Orange slices, mushrooms and cashews
On a hot summer day, toss together butter lettuce, mandarin or clementine slices, sliced mushrooms and cashew nuts and cover it all with a citrusy dressing. "You can get some good protein, calcium, iron, magnesium and potassium from this one," says Aileen Birkitt, a registered dietitian and owner of Nutrition 4 You in North Kingstown, Rhode Island.
Bok choy and water chestnuts
Add an Asian twist to your salad by combining romaine lettuce, bok choy, water chestnuts, peanuts, red peppers and wonton noodles. Top with an Asian sesame or sesame-ginger dressing. "This one gives you some good fiber, calcium, iron, protein and vitamin K," Birkitt says. If your local supermarket doesn't carry bok choy, look for a nearby Asian or specialty market.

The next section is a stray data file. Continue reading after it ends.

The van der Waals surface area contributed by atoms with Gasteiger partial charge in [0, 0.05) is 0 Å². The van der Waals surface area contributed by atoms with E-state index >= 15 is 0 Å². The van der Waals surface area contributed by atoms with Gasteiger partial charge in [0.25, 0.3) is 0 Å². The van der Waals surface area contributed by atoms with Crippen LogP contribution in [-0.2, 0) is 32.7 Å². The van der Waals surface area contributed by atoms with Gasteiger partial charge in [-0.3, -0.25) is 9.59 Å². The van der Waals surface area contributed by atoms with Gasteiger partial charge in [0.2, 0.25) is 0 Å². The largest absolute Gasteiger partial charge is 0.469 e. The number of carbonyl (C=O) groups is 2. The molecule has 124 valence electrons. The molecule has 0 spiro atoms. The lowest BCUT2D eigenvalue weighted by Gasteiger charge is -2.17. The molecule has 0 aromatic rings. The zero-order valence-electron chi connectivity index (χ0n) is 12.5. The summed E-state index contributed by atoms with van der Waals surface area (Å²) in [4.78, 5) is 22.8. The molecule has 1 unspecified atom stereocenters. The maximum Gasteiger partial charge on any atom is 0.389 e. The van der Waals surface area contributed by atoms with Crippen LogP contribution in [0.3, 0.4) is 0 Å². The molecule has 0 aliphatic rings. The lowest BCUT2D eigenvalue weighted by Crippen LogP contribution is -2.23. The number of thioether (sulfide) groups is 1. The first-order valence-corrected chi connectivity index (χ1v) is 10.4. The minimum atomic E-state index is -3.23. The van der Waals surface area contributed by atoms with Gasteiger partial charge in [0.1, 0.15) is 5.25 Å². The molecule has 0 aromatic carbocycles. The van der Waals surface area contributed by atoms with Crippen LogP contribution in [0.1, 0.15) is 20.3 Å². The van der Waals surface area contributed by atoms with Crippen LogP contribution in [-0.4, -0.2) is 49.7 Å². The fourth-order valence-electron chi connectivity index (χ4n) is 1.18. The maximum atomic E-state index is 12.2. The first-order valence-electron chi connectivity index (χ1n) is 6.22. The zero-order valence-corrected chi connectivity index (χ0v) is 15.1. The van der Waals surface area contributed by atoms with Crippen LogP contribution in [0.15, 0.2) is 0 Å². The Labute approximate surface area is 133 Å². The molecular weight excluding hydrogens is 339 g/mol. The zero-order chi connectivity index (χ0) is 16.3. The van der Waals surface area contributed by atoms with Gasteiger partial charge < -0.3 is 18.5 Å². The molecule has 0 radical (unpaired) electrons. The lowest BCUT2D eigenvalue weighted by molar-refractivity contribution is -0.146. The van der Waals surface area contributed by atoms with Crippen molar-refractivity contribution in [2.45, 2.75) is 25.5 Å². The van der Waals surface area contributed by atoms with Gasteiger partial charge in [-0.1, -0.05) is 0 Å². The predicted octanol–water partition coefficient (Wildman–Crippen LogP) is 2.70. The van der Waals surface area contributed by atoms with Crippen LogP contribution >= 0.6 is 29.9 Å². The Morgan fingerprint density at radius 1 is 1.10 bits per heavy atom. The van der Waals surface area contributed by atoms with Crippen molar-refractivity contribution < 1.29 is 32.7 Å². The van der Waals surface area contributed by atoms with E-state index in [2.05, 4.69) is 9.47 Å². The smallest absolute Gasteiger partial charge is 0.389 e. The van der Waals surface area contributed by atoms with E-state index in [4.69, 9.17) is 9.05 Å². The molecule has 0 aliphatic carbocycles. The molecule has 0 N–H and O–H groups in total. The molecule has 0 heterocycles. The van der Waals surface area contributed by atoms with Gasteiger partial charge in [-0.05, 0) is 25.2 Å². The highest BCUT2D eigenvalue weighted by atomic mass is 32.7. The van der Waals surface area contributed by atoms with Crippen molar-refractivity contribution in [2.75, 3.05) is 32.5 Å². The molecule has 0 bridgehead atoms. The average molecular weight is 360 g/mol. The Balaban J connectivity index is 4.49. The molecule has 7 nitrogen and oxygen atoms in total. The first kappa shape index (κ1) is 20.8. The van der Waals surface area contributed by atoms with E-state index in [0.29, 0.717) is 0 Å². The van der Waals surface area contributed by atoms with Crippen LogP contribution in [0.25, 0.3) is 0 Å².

Speaking of Asian style, seaweed -- a staple of many Asian diets -- is not only tasty, but it also contains minerals the body needs to function and repair itself. "Dulse, for example, is a colorful salad ingredient, while also being an excellent source of iodine. It also has protein and is rich in iron at about 10% of the daily value per serving," Raimo says. "Nori is another seaweed that is deliciously crispy and salty, and it is easy to crumble on top of your salad or to use as a wrap around it."
Lesser-known leafy greens
"There is a world beyond romaine, spinach and kale," Raimo says, "and it includes arugula, mache, watercress, chicory, purslane and wild greens." By diversifying your greens, you are also diversifying your nutrient intake, which can help you stay healthy. "Next time you're in the green, jungly-looking produce section, have a food adventure with another type of salad green," she advises.